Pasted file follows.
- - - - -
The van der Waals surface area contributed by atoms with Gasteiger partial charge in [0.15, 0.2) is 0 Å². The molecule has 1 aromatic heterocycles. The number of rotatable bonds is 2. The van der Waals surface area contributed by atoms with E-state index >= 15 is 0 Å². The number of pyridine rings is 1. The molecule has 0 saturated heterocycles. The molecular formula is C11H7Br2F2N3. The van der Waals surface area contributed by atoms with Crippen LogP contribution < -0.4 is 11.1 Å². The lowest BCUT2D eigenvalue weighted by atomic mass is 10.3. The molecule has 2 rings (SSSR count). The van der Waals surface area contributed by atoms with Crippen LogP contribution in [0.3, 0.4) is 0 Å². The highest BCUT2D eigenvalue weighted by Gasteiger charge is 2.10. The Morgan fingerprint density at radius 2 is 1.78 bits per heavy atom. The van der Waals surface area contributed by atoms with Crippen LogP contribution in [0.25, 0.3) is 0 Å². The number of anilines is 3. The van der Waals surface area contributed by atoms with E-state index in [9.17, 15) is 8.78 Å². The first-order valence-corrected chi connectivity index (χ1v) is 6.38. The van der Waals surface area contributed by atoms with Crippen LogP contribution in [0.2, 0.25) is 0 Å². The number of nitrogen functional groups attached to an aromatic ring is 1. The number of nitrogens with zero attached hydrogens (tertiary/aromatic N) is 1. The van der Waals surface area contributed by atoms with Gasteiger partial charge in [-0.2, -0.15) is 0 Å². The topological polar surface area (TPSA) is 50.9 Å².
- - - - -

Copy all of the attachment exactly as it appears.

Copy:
The van der Waals surface area contributed by atoms with Gasteiger partial charge in [0.15, 0.2) is 0 Å². The molecule has 1 aromatic heterocycles. The number of rotatable bonds is 2. The van der Waals surface area contributed by atoms with E-state index >= 15 is 0 Å². The number of pyridine rings is 1. The molecule has 0 saturated heterocycles. The molecular formula is C11H7Br2F2N3. The van der Waals surface area contributed by atoms with Crippen LogP contribution < -0.4 is 11.1 Å². The lowest BCUT2D eigenvalue weighted by atomic mass is 10.3. The molecule has 2 rings (SSSR count). The van der Waals surface area contributed by atoms with Crippen LogP contribution in [0.3, 0.4) is 0 Å². The highest BCUT2D eigenvalue weighted by Gasteiger charge is 2.10. The Morgan fingerprint density at radius 2 is 1.78 bits per heavy atom. The van der Waals surface area contributed by atoms with Crippen LogP contribution in [0.25, 0.3) is 0 Å². The number of anilines is 3. The van der Waals surface area contributed by atoms with E-state index in [9.17, 15) is 8.78 Å². The first-order valence-corrected chi connectivity index (χ1v) is 6.38. The van der Waals surface area contributed by atoms with Crippen LogP contribution in [0.2, 0.25) is 0 Å². The number of nitrogen functional groups attached to an aromatic ring is 1. The number of nitrogens with zero attached hydrogens (tertiary/aromatic N) is 1. The van der Waals surface area contributed by atoms with Gasteiger partial charge in [-0.2, -0.15) is 0 Å². The topological polar surface area (TPSA) is 50.9 Å².